Davidson, C.N. (2017). The new education: How to revolutionize the university to prepare students for a world in flux. New York, NY: Basic Books.

Davis, M. & Yancey, K. (2014). Notes toward the role of materiality in composing, reviewing, and assessing multimodal texts. Computers and Composition, 31, 13–28.

Dewey, J. (1916). Democracy and education. New York, NY: The Free Press.

DeWitt, S.L. & Ball, C. (2008). Manifestos as scholarship. Kairos: A Journal of Rhetoric, Technology, and Pedagogy, 12(3). Retrieved from http://kairos.technorhetoric.net/12.3/loggingon/lo-schol.html

DigiRhet.org (2006). Teaching digital rhetoric: Community, critical engagement, and application. Pedagogy, 6(2), 231–259. Retrieved from http://www.cws.illinois.edu/IPRHDigitalLiteracies/digirhet.pdf

Doering, A., Beach, R., & O’Brien, D (2007). Infusing multimodal tools and digital literacies into an English education program. English Education, 40(1), 41–60.

Donaldson, J. (2014). The maker movement and the rebirth of constructionism. Hybrid Pedagogy. Retrieved from http://hybridpedagogy.org/constructionism-reborn/

Dougherty, D. (2012). The maker movement. Innovations: Technology, Governance, Globalization, 7(3), 11–18.  

Dragga, S. (1997). A question of ethics: Lessons from technical communicators on the job. Technical Communication Quarterly, 6(2): 161–178.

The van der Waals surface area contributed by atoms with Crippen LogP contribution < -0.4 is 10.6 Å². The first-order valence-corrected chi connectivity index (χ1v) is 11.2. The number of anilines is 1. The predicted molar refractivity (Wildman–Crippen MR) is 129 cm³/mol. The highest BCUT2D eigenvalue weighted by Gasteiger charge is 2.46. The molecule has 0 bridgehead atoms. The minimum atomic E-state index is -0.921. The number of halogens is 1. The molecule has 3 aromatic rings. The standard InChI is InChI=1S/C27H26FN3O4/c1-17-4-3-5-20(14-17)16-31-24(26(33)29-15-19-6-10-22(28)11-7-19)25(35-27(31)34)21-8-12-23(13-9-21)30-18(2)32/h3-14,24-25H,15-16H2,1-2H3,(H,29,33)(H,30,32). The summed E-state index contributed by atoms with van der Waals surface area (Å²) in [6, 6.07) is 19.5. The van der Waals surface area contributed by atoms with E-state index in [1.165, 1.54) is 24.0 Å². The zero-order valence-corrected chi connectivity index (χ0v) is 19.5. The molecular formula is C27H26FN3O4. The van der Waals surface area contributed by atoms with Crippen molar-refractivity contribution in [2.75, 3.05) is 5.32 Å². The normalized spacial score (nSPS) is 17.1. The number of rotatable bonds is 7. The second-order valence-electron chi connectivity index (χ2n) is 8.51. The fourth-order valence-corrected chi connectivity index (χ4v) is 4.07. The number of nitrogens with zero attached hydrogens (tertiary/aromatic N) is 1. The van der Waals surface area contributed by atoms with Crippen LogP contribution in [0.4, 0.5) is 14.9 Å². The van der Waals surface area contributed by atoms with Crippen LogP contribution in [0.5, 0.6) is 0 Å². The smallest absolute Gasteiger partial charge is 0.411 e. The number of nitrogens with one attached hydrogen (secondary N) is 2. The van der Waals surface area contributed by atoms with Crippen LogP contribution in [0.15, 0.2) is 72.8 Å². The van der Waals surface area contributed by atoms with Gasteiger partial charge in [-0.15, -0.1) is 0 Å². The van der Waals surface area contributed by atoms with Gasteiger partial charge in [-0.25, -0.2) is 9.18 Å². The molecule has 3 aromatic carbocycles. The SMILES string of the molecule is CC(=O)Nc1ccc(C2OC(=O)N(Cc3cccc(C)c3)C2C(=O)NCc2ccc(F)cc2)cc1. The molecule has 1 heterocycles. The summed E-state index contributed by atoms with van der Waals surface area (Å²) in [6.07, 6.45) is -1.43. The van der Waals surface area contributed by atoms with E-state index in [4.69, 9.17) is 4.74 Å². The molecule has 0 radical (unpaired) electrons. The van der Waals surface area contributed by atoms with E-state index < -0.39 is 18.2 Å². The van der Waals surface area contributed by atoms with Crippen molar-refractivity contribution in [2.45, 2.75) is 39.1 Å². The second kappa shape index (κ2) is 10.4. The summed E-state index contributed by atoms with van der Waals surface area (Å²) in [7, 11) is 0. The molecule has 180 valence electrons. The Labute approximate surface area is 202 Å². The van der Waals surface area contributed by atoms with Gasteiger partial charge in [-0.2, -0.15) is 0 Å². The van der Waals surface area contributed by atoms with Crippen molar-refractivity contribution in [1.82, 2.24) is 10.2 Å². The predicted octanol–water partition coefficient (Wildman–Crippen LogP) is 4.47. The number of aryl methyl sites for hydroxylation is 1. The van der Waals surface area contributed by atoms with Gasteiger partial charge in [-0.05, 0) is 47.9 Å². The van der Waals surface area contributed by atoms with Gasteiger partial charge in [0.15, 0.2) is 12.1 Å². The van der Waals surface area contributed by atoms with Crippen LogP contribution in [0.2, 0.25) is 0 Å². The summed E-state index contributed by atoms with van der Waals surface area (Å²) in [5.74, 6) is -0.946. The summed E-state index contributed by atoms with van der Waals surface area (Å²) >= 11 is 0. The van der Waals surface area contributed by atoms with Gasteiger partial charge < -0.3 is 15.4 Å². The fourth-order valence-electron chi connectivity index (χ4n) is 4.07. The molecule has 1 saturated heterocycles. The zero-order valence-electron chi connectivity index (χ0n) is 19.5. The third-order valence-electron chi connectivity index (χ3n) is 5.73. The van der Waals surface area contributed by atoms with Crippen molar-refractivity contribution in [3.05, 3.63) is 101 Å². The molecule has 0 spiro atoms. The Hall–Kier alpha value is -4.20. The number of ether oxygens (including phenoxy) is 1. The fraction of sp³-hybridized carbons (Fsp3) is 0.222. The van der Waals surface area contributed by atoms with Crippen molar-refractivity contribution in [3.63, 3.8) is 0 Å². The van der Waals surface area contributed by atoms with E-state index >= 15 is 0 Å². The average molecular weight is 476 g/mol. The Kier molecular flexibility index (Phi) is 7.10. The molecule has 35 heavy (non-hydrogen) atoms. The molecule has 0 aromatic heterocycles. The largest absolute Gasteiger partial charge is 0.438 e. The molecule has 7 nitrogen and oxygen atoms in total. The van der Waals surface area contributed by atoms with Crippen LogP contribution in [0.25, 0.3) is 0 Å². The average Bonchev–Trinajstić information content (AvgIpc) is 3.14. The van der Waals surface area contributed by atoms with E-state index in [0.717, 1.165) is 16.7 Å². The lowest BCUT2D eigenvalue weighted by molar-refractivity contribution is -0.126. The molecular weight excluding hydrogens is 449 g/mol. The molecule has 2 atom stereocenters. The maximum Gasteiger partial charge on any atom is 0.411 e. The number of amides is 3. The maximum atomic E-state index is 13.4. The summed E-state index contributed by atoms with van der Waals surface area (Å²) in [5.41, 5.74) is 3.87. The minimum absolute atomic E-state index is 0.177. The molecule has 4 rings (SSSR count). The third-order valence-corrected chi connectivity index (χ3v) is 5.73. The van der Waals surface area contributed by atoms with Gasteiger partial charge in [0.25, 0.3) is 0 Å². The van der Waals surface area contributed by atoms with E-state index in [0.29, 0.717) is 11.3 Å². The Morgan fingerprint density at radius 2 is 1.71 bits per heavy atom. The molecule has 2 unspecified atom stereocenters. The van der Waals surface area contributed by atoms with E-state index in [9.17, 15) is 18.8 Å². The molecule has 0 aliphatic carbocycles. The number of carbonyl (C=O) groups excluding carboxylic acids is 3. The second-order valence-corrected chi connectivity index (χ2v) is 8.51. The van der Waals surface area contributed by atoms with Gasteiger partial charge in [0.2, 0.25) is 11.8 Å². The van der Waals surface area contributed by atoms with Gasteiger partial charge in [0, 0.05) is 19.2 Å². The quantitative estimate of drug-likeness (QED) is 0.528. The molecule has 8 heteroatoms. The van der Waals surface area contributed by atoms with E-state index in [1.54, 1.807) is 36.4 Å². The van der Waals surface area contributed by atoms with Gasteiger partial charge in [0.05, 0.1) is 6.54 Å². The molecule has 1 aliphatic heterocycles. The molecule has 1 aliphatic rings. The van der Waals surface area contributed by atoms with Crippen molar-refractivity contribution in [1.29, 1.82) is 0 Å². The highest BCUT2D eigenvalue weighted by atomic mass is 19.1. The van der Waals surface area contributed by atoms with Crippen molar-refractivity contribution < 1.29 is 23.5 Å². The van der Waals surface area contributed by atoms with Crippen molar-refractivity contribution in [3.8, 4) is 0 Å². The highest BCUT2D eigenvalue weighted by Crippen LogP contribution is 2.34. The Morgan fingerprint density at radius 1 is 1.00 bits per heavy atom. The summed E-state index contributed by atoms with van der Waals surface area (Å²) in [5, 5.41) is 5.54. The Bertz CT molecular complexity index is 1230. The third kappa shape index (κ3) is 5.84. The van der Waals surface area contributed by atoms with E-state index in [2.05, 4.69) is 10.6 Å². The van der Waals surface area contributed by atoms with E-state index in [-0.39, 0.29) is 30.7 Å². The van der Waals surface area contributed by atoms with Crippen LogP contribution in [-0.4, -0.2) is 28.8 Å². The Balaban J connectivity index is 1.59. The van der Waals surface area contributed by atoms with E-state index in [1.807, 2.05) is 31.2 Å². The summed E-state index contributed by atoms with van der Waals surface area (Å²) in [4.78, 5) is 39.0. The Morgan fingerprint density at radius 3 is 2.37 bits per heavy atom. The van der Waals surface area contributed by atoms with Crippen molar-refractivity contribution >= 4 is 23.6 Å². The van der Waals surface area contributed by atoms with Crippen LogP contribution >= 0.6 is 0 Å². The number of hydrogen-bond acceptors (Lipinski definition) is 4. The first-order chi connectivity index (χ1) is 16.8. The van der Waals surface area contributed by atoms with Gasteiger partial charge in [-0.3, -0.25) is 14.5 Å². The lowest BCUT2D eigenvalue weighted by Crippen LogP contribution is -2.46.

Duin, A.H. & Burnett, R.E. (1993). Collaboration in technical communication: A research continuum. Technical Communication Quarterly, 2(1), 5–21.

Dusenberry, L., Hutter, L., & Robinson, J. (2015). Filter. Remix. Make.: Cultivating adaptability through multimodality. Journal of Technical Writing and Communication, 45(3), 299–322.

Ede, L. & Lunsford, A.A. (1984). Audience addressed/audience invoked: The role of audience in composition theory and pedagogy. College Composition and Communication, 35(2), 155–171.

Ede, L. & Lunsford, A.A. (1985). Let them write––together. English Quarterly, 18, 119–127.

Ede, L. & Lunsford, A.A. (1990). Singular texts/plural authors: Perspectives on collaborative writing. Carbondale, IL: SIU Press.

Ede, L. & Lunsford, A.A. (2001). Collaboration and concepts of authorship. PMLA, 116(2), 354–369.

Ede, L. & Lunsford, A.A. (2009). Among the audience: On audience in an age of new literacies. In M.E. Weiser, B.M. Fehler, and A.M. Gonzalez (Eds.), Engaging audience: Writing in an age of new literacies (pp. 42–72). Urbana, IL: NCTE.

Educause. (2013). Seven things you need to know about makerspaces. Retrieved from https://net.educause.edu/ir/library/pdf/ELI7095.pdf

Eidman-Aadahl, E., Blair, K., DeVoss, D.N., Hochman, W., Jimerson, L., Jurich, C., Murphy, S., Rupert, B., Whithaus, C., & Wood, J. (2013). Developing domains for multimodal writing assessment: The language of evaluation, the language of instruction. In H.A. McKee and D.N. DeVoss (Eds.), Digital writing assessment & evaluation (n.p.). Logan, UT: Computers and Composition Digital Press/Utah State University Press. Retrieved from http://ccdigitalpress.org/dwae/07_nwp.html